Traditionally, Indians consume between 10 and 15 grams of salt a day. While this may have been tolerable in earlier generations when hard work in the heat enabled the body to sweat it off, today, it is leading to unhealthy consequences.

“The World Health Organisation recommends only 5 grams per day. This means that we have to cut down our salt intake considerably. If all of us reduce our salt intake by one-third, it is estimated that the health budget can be cut by 40 per cent,” said Rajan Ravichandran, chairman, Sapiens Health Foundation.

Speaking on the eve of World Kidney Day, Dr. Ravichandran said 45 per cent of the adult population in the country had high blood pressure, which was the most common killer in the world. “One remedy? Reduce your salt intake and avoid kidney disease,” he said.

V. Shanta, chairman, Cancer Institute, Adyar, said days such as these should be used to re-dedicate oneself to creating awareness and preventing various diseases.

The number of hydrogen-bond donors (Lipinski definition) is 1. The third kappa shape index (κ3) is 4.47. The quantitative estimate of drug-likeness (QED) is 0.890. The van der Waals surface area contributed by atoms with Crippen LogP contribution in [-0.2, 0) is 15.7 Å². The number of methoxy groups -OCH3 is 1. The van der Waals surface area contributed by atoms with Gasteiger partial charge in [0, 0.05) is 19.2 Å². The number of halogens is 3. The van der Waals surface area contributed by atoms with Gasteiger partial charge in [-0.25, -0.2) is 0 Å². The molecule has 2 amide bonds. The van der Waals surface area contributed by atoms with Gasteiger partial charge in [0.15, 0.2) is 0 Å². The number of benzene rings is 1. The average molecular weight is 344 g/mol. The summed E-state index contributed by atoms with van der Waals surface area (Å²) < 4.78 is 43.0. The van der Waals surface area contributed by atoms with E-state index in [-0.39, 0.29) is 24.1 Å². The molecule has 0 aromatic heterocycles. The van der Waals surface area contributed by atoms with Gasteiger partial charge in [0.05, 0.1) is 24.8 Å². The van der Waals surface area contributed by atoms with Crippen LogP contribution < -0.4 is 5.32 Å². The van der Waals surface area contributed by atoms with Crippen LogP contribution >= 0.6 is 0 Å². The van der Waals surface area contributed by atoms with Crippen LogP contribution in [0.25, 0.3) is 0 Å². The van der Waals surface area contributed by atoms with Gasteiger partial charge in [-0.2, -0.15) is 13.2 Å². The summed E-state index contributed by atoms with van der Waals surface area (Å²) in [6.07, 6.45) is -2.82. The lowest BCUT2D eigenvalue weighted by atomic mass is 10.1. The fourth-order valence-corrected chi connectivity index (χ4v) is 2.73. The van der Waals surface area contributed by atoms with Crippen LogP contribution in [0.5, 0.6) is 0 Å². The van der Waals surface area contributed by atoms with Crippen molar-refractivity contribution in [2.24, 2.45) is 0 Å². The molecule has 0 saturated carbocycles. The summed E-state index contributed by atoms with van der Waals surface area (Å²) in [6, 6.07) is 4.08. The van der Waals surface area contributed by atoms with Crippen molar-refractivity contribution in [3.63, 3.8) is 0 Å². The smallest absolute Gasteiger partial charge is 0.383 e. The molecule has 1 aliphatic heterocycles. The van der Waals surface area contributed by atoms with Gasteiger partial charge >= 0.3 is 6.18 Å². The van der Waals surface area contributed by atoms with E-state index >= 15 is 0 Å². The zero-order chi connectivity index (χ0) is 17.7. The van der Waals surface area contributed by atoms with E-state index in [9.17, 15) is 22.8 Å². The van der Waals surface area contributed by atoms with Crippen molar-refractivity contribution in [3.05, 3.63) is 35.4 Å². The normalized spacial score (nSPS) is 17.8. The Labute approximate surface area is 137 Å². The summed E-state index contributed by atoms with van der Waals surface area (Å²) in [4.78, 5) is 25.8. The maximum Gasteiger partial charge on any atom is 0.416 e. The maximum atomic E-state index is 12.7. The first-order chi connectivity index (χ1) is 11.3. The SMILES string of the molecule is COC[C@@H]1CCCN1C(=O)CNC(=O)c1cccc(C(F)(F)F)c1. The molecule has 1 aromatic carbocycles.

“Over the last few decades, though rapid advances have been made in the medical field, we are seeing the rise of non-communicable diseases. The problem in India is that even communicable diseases have not been wiped out as yet,” she said.

Stressing the need to promote prevention, she said even if a disease was curable, it hampered one’s quality of life and increased costs.

Comedian Crazy Mohan and cartoonist Madhan spoke about the need to stay fit and health conscious. Several patients of kidney disease, who have now recovered, also spoke on the occasion.

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